The interior design of law firms typically evokes images of heavy wood paneling, solid mahogany, or oak furniture and dark motifs that scream “conservative” or “traditional”—and for good reason. The current model for law-firm design has been around for nearly a century and is grounded in the notions that legal work is individual, and that the private office is a symbol of status and success, according to a study by Gensler.
But the legal field isn’t insulated from the new workplace paradigm that has emerged as a result of improved technology, evolving work methodologies, and a younger workforce unencumbered by old-school thinking and with vastly different expectations than its predecessors. So, what if the outdated law-firm prototype were flipped on its head to embrace the existing trend toward highly open, collaborative spaces while still respecting the often-sensitive nature of legal practice? What would it look like?
One notable example is the offices of Noonan Lance Boyer & Banach (NoonanLance) in downtown San Diego, designed by award-winning international design firm Ware Malcomb. NoonanLance’s new space combines the core needs of a law office with more progressive, creative workplace elements to create a unique environment that breaks from the industry standard.
“NoonanLance’s previous space in San Diego’s DiamondView Tower was characteristic of the traditional law office, with large private offices and conference rooms, monumental architectural elements and furniture, and few opportunities for employee interaction,” said Tiffany English, principal of Ware Malcomb’s San Diego offices. “With their lease expiring, NoonanLance seized the chance to find a new space that would allow them to shift away from this traditional design toward a more progressive and efficient office environment.”
To depart from the traditional law-office environment, NoonanLance sought a new site that provided a more creative feel. The 5,000-square-foot office occupies the top floor in a historic building in San Diego’s East Village, and the overall design highlights the classical nature of the structure by creating an industrial loft aesthetic. Previously used as a warehouse, the building’s open floorplan provided the perfect opportunity for a fresh design for NoonanLance’s office. Additionally, “the project provided a great opportunity to reuse features and materials of the existing warehouse space, since they aligned with the aesthetic sought by the client,” English explained.
The existing brick walls, and wood floors and ceilings, were restored and left exposed, while hanging pendant lights, exposed ductwork, and skylights complete the look. Throughout the space, earth-tone finishes complement the brick and wood, while a vivid blue accent on select furniture and millwork livens the space and acknowledges San Diego’s beach city image.
NoonanLance also wanted an open and collaborative workspace to inspire creativity and engagement while providing an inviting and comfortable environment for clients. To achieve this, the design team focused on reducing visual and physical barriers to foster employee interaction. Central administrative staff workstations utilize low partitions to encourage verbal communication and provide unobstructed lines of sight across the space. Private working areas were still a necessary part of the design due to the need for confidential client meetings, so these offices are located along the perimeter and feature glass walls to maintain a visual connection. The break area provides informal gathering space, offering employees a place to gather for impromptu meetings and interactions.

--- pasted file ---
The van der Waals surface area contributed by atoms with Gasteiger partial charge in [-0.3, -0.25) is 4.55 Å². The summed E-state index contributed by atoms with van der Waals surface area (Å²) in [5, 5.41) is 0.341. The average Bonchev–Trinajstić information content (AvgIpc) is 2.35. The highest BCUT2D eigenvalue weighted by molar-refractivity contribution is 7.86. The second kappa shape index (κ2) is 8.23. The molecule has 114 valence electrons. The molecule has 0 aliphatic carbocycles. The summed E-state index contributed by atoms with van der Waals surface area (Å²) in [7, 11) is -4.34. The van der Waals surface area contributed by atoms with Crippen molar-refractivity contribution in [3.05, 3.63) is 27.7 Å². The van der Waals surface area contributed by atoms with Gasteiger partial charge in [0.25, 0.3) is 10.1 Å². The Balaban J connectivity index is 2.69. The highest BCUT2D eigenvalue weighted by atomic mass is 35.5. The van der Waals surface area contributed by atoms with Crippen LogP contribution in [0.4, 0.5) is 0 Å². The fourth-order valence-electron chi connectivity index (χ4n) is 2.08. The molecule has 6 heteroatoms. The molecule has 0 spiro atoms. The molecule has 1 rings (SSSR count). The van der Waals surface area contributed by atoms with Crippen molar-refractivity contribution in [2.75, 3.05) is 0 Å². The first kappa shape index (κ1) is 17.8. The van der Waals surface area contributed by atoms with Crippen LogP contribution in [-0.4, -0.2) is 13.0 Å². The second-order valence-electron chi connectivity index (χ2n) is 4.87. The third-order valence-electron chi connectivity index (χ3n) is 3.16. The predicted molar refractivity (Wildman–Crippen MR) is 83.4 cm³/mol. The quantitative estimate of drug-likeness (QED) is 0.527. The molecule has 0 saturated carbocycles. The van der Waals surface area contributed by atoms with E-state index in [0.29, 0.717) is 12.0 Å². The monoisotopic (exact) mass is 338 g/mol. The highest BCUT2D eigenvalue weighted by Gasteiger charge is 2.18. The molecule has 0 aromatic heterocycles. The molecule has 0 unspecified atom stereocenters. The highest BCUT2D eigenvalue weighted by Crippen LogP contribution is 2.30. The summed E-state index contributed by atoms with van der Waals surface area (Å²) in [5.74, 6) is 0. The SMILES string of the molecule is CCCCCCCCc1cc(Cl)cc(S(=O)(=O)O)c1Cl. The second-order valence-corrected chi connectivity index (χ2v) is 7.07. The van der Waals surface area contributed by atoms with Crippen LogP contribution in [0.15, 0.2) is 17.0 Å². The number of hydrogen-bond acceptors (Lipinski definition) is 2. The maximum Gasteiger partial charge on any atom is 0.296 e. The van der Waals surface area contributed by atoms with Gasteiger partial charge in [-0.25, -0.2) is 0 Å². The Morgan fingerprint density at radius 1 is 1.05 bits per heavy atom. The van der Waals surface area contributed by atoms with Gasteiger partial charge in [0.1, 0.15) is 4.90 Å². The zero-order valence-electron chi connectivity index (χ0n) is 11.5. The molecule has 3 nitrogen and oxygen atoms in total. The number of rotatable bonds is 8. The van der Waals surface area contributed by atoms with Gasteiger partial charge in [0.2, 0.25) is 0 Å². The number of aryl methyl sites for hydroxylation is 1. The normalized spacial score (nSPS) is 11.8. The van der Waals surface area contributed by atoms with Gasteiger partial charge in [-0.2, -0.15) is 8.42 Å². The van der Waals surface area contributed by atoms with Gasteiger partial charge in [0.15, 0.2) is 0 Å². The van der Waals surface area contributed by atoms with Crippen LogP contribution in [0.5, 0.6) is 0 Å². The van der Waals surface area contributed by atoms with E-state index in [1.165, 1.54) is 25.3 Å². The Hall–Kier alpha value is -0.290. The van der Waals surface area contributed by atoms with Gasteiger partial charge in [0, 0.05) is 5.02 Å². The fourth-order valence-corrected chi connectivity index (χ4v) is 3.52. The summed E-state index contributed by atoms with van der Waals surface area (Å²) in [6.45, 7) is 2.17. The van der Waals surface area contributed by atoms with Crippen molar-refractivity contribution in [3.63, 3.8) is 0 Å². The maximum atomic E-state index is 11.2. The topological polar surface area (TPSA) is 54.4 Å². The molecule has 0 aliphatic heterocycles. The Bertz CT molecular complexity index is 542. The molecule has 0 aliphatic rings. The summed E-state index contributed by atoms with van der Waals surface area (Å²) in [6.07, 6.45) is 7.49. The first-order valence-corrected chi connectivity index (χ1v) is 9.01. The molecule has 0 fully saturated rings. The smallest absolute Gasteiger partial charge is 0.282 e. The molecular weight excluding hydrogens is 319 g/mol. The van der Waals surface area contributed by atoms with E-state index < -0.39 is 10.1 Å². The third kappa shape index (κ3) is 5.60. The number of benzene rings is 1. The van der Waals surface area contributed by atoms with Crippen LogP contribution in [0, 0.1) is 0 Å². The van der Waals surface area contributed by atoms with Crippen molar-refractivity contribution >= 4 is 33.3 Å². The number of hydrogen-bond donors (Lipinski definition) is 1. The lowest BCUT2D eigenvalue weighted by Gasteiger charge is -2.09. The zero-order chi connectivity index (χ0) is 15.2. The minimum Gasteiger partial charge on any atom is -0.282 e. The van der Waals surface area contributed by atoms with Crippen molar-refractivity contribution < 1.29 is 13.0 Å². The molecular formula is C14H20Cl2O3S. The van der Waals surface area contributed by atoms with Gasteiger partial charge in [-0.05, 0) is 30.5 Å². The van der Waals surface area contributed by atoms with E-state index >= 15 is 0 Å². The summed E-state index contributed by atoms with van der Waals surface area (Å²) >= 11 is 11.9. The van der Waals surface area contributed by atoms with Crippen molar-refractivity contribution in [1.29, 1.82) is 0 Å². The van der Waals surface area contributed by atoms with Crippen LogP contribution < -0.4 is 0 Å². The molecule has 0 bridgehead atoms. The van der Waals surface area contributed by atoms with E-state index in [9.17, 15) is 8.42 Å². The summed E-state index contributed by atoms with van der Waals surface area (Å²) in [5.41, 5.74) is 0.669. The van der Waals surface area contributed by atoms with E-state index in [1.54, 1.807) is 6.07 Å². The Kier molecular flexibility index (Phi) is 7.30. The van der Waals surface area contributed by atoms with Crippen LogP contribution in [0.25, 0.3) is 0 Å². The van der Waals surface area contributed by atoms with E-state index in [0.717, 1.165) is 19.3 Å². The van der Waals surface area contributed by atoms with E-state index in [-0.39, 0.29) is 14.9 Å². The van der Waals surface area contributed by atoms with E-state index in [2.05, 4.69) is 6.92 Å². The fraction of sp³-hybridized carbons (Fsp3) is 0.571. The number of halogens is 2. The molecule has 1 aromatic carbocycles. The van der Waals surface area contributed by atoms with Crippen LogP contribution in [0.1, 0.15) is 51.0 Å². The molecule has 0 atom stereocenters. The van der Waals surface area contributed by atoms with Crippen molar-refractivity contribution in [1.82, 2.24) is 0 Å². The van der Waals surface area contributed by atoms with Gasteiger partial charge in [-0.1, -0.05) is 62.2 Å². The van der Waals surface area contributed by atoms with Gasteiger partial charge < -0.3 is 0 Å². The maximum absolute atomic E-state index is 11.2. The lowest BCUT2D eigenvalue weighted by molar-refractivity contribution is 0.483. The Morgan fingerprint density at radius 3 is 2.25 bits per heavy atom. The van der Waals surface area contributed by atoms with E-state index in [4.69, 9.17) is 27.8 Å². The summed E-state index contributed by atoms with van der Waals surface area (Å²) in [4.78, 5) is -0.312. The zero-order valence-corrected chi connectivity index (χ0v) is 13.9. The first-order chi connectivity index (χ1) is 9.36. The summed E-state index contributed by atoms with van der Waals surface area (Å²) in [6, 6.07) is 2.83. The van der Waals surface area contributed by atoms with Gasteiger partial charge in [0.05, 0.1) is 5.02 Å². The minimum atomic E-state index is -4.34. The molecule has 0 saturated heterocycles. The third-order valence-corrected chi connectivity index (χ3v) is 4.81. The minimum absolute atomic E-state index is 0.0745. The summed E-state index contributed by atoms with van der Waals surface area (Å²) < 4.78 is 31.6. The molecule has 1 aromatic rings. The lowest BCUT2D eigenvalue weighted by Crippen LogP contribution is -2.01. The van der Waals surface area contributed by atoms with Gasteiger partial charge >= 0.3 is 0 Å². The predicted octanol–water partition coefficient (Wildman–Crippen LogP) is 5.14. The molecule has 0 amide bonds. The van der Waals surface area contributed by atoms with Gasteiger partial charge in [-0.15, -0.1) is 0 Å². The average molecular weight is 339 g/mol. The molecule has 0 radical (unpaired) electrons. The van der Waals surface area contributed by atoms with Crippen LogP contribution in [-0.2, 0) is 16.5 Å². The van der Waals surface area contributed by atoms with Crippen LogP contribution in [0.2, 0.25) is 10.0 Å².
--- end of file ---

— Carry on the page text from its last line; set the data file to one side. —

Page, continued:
“The resulting environment is relaxed, inviting, and less imposing than a typical corporate law office,” English observed.
1. Pendant Lighting
The SoCo Pendant, featuring customizable sockets and cords, is used in open workstation areas and adds to the industrial look of the space.
Wilsonart was chosen for the shelving in the lounge area which coordinates with millwork for a unified appearance.
3. Lounge Chair
The entry and reception area features the mid-century-inspired Stryde Lounge Chair, designed by Michael Wolk, lending a clean, modern feel to the space.
Millwork in the lounge areas was surfaced with durable, yet affordable, plastic laminate from Lab Designs.
5. LED lighting
The open office circulation areas feature Gotham’s 4-inch Incito Cylinder light, which offers dynamic control of light levels that can minimize glare and increase visual comfort.
Dark, high-pressure laminates used on workstations provide durability and achieve a strong, yet clean, aesthetic.
Pressed laminated glass from 3Form was specified for the workstations to add a touch of privacy, and pops of color and pattern.
8. Task Chair
The Torsa Task Chair was chosen for the open office workstations for its exceptional flexibility, comfort, and styling.
9. Desk System
Private offices utilize the STAKS Desk system, which includes eclectic textures and patterns, and scales flexibly to individual needs.
The OPM4 lens-free luminaire seen throughout private offices, conference rooms, and break areas eliminates internal luminaire connections, resulting in continuous illumination for an unbroken line of light aesthetic.
Neutral paint colors from Sherwin-Williams on walls allow the existing brick and wood preserved in the historic building to stand out, while its Frazee brand was used on millwork.
Work rooms also include laminates
in lighter tones that counterbalance darker workstations and millwork throughout the space.
13. Conference Chair
Conference rooms are outfitted with the Sleek Swivel Chair, which features a molded plywood seat and a polished chrome tube frame back.
14. Bar Table
First Office’s Intermix Bar Table was also selected for the project’s break area to encourage collaboration and connectivity.
Photography by studio MAHA